Egyptian dissent has hit an all-time high "since the pharaonic era," according to a new report by the Cairo-based International Development Centre (IDC), with a total of 9,427 protests held during the first year of President Mohamed Morsi's term.
The IDC's 'Democratic Indicator' report showed a seven-fold increase in the number of monthly demonstrations in Egypt, from 176 a month in the last year of the Hosni Mubarak regime – which climaxed with Egypt's January 2011 uprising – to 1140 protests per month in 2013.
The report covers the first year of Morsi's term in office, from 1 July of last year to 20 June 2013.
The number of protests seen during the first half of the year doubled in the second half, from 500 protests to 1140, eventually culminating in mass anti-government demonstrations on 30 June, the report stated.
The anti-Morsi 'Rebel' signature campaign has capitalised on the wave of public discontent, collecting 15 million signatures in support of the president's ouster, the report notes. The signature drive is spearheading calls for the 30 June protests.
According to the Democratic Indicator, labour protests (4,609) have made up 49 percent of the total number of protests, in which 60 different socio-economic segments took part. In an indication of this, the International Labour Organisation (ILO) has added Egypt to its black list of countries that violate labour rights.
Grassroots support was behind 27 percent of the protests, while participation by political and civilian activists made up 13 percent, the report stated.
Cairo came first in terms of the number of protests seen, followed by the Nile Delta cities of Gharbiya and Sharqiya. The Mediterranean city of Alexandria came in fourth.
"The categories that took part in the protests reflected the hostility of the current regime towards almost all sections of Egyptian society," the report argued.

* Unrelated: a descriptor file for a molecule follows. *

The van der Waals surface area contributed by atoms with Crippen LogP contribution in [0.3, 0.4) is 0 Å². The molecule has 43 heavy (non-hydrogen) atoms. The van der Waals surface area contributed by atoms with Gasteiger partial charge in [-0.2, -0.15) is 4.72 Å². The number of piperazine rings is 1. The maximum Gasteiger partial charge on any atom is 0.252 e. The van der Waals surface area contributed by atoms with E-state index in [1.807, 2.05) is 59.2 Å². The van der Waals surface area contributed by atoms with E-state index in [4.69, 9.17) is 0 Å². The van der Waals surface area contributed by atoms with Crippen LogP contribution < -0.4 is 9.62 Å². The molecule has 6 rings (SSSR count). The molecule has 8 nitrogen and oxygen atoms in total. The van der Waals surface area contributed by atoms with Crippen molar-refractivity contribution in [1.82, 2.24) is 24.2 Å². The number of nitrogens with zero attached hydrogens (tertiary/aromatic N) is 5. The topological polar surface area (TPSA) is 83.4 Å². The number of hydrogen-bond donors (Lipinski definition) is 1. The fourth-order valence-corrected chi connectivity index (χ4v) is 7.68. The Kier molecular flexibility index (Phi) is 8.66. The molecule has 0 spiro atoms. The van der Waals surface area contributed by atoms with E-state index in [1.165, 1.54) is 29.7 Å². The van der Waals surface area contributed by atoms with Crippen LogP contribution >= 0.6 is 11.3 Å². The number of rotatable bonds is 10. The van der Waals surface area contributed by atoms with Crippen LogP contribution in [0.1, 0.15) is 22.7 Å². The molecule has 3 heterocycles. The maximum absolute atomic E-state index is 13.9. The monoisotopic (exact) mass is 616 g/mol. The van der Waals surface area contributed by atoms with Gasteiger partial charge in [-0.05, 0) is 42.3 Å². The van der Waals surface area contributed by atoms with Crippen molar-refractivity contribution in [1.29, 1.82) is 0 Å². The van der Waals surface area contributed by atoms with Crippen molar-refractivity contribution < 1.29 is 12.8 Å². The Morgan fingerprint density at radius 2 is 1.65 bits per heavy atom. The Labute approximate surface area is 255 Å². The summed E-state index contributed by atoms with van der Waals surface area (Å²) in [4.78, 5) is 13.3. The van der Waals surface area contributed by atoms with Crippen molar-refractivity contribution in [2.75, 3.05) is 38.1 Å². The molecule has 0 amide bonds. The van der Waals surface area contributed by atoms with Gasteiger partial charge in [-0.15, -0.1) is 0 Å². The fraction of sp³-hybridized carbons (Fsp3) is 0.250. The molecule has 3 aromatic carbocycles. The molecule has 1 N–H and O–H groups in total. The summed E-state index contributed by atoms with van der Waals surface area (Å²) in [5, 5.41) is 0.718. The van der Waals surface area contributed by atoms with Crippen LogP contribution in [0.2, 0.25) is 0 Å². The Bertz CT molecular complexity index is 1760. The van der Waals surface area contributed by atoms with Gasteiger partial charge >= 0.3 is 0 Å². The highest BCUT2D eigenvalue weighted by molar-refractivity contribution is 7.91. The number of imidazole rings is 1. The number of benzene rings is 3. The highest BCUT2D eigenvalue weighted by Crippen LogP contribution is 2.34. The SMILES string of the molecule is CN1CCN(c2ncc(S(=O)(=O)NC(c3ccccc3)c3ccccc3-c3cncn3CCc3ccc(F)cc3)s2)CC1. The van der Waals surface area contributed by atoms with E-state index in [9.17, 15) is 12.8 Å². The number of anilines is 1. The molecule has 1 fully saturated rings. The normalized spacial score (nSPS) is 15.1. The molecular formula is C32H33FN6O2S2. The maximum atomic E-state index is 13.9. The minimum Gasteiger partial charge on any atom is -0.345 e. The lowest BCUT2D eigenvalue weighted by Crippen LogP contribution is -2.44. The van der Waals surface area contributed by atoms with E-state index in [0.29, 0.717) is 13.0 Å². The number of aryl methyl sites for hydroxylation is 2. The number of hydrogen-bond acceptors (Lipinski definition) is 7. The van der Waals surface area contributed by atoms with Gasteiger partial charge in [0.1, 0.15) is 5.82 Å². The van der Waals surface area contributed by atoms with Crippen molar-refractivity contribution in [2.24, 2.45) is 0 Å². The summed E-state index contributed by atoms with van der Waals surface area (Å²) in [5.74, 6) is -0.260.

The report went on to claim that such hostility had found its way into state institutions, including the judiciary and the interior ministry, "constituting a model of dictatorship by the ruling regime and its hope to dominate authority."
The chorus of protests throughout the year was predominantly the result of economic and social grievances (67 percent) and labour demands (49 percent).
According to the Democratic Indicator, demands for better housing and public services, along with shortages of fuel, bread and electricity, also acted as catalysts for protest activity.
Attempts by the regime to cement control over the state bureaucracy, marginalisation of the political opposition, and clampdowns on freedoms, the report alleges, caused 31 percent of the protests.
The Democratic Indicator went on to claim that Egyptians employed 62 innovative methods to express their dissent, peaceful at times and violent at others.
These ranged from strikes (1,013), sit-ins (811), marches (503), human chains (80) and horn-blowing campaigns (21), as well as 18 no-bill-payment campaigns. The blocking of roads, meanwhile, accounted for 16 percent of the techniques used to voice discontent with the government.
The report claims that an outpouring of public frustration, coupled with dissatisfaction with the regime's policies among large swathes of the public, has provided fertile ground for violence during planned anti-government protests on 30 June.
It also counselled protest organisers to take the necessary precautions to diminish the likelihood of an outbreak of chaos or flare-up of violence, while practicing self-restraint and maintaining the protests' peaceful nature.
The report went on to urge the president to step down before the planned protests in light of the widespread outrage he faces.
The day is expected to include an open-ended counter-demonstration by the president's Islamist backers, heightening fears of violence.